I just took in my 2003 mitsubishi eclipes with 61000 miles, into a local repair shop, and i was told that there is metal in the system, so the A/C comppressor, expansion valve and A/C condensor needs to be replaced, so parts and labor are $ 1954.00…has anyone heard of this (metal being in the system)
Yes, that can be true IF the air compressor is wiped out. Seeing as how 61k miles on an '03 is a bit young for this kind of problem, exactly what are the A/C symptoms?
If the compressor is that bad then it should have been, or is, making some racket.
how did they come to this conclusion?
more info needed.
please feed us the facts,and what led up to this ?
Thats the thing it is making a racket at all, it is as quiet as it has always been. The symptoms are: It was blowing warm air not cool, no I thought it might only need to be re-charged, the place I took it inot said it would not hold a charge and there seemed to be no leaks, so I took it into another shop, they kept the car to take a look at it, then told me this make and model tend to have this problem, and said the compressor was no good and that there is metal in the system and basically to fix it the whole unit needs to be replaced, they also said that the car did hold the charge from when I took it into the other place…But no racket at all to be heard…
The A/c when turned on was not blowing cool air, no noise to be hear at all. I thought it only needed to be re charged and so the took it in. I was told they could find no leaks, but that it would not hold the charge, and to durther look into the problem I would have to go else where.
After they checked it out, they called me to say, this make and model tend to have this problem, would not be an easy fix, the compressor was no good, and that they would need to redo the unit because there was metal in the system, as this is what happens when a compressor goes bad…and for how long was it blowing warm air…it worked last summer when needed, so during the cooler months when it was not being used…
At this point I’m a little skeptical about this trashed compressor diagnosis.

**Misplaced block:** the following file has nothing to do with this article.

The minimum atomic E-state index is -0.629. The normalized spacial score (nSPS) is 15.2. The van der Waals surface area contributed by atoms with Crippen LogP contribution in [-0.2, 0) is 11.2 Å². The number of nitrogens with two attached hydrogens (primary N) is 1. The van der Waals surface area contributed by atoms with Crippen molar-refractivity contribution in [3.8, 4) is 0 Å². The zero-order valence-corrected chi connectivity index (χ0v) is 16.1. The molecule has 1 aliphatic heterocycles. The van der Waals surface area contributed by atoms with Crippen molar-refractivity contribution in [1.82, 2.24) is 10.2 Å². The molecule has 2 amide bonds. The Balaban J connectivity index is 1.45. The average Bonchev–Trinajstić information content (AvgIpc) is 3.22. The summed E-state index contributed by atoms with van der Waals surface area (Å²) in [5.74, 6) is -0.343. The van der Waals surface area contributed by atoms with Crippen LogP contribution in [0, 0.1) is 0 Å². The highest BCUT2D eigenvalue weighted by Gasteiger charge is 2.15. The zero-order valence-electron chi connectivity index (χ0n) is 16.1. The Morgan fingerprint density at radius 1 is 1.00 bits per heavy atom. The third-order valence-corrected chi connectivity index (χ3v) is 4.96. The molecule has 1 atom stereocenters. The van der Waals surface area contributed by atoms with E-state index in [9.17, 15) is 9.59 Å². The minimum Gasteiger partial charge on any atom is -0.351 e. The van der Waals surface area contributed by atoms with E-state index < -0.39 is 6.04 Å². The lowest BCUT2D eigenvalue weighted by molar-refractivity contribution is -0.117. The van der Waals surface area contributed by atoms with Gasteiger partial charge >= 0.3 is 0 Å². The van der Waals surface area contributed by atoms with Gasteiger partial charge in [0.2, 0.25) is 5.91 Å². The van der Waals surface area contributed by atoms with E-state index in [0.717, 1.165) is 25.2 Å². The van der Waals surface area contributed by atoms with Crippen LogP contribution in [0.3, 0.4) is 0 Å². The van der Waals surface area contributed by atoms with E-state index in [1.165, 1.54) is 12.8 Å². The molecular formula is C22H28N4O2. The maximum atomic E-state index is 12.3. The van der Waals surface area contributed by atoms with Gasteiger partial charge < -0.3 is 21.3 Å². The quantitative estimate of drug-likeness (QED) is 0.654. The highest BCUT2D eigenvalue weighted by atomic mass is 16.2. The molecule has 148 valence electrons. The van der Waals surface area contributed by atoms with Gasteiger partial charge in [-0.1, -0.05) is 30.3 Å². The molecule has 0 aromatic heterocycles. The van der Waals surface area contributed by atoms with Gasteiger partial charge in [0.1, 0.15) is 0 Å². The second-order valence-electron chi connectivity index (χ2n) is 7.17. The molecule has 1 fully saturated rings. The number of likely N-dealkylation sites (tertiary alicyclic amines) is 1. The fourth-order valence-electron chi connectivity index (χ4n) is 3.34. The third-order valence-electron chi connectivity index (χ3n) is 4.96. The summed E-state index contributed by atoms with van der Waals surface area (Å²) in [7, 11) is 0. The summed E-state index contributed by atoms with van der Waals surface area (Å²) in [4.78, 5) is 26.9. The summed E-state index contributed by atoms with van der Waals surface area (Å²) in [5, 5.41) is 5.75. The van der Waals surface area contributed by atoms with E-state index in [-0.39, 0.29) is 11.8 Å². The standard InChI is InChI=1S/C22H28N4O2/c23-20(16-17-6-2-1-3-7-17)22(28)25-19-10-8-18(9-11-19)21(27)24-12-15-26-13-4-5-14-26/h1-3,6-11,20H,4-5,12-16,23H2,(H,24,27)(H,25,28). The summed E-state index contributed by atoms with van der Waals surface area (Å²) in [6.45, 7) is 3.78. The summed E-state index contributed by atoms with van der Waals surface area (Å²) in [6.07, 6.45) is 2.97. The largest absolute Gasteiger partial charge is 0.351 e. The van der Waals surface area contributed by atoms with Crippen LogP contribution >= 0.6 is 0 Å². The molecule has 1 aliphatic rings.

If the compressor was bad enough to create metal particles in the system (wonder how they physically determine this on an unopened system?), then it should have been preceded by noise of some kind: rattling, knocking, grinding, etc. whenever the A/C was on.
I would fish around for another opinion or two on this. What should be done is perform a leak inspection (either with dye or the use of an electronic refrigerant sniffer) and if there is not an obvious leak, then apply a system charge to it. If you legitimately have a bad compressor (not likely IMHO) then that compressor should be making noise immediately upon applying the first can of refrigerant.
I can’t say as I agree at all with the bit about the compressors being prone to failure. These compressors are also used on other makes of cars (Chrysler, Dodge, Eagle, and various other Mitsubishi models). My daughter has owned 2 Eclipses and 1 Galant and the only compressor failure was on the Galant at 140k miles. This was not the fault of the car or the compressor; I traced it back to a screwup by the guy she bought the car from.
Hope that helps anyway.
I want to thank you for your help…and your time …it does help, I will be taking it into a couple of other places to see what they say. I know not much about these things, and have also asked around to those I know, they agree with you that it should be making a noise if that was the case…just hard to know where to go and when you don’t know much about cars,…if what your being told is honest info…thank you again, was very kind of you to share…
Just a thought: Are the pressures OK and steady? Leak tested with dye or electronic? On cars with hard to find leaks I use both methods. Holding vacuum?
I believe it was tested with the dye, will have to ask about electronic…though was told there was no leak to be found and the last place I had it in I was told it was holding the charge…Holding vacuum, what is that?..remember I am just a girl who knows little about cars.
There is just not enough info to get real specific here BUT since there was no noise involved and if the system is holding a full charge the problem could be nothing more serious than an electrical fault which is causing the compressor to fail to energize.
Without car in hand, the only thing I can suggest is having the pressures checked, post the results back here, and determine if the air compressor is actually operating when the A/C is turned on.
(A low refrigerant charge due to a leak can cause the compressor to be inoperative).
I will explain before an AC system is charged or after it has been opened to the outside air the system needs to be evacuated this is done with a pump that creates a near (not total) vacuum in the system. The goal is to remove moisture as water turns to as gas at a much lower temp in a vacuum (or near vacuum) the moisture is easier to remove. We leave the system under this “vacuum” for a min. 30min. You can se the level of “vacuum” you are pulling on your low side pressure gague. If upon removal of the pump supplying the vacuum the gague moves rapidly to the postive you have a leak. This is a quick way to determine if you have a large leak and if you should continue with the charging process. It is not a accurate way to check for small leaks and should not be used to replace either the dye method or the electronic tester. The amount of Vacuum you will be able to pull will be affected by the pump you are using as well as the humidity and the elevationof your area. This Kind of AC knowledge can bae learned in one 16week semester at your community colledge. To become accurate profitable AC tech will take a good bit more time. Overall AC work is not that hard.Post is to Justagirl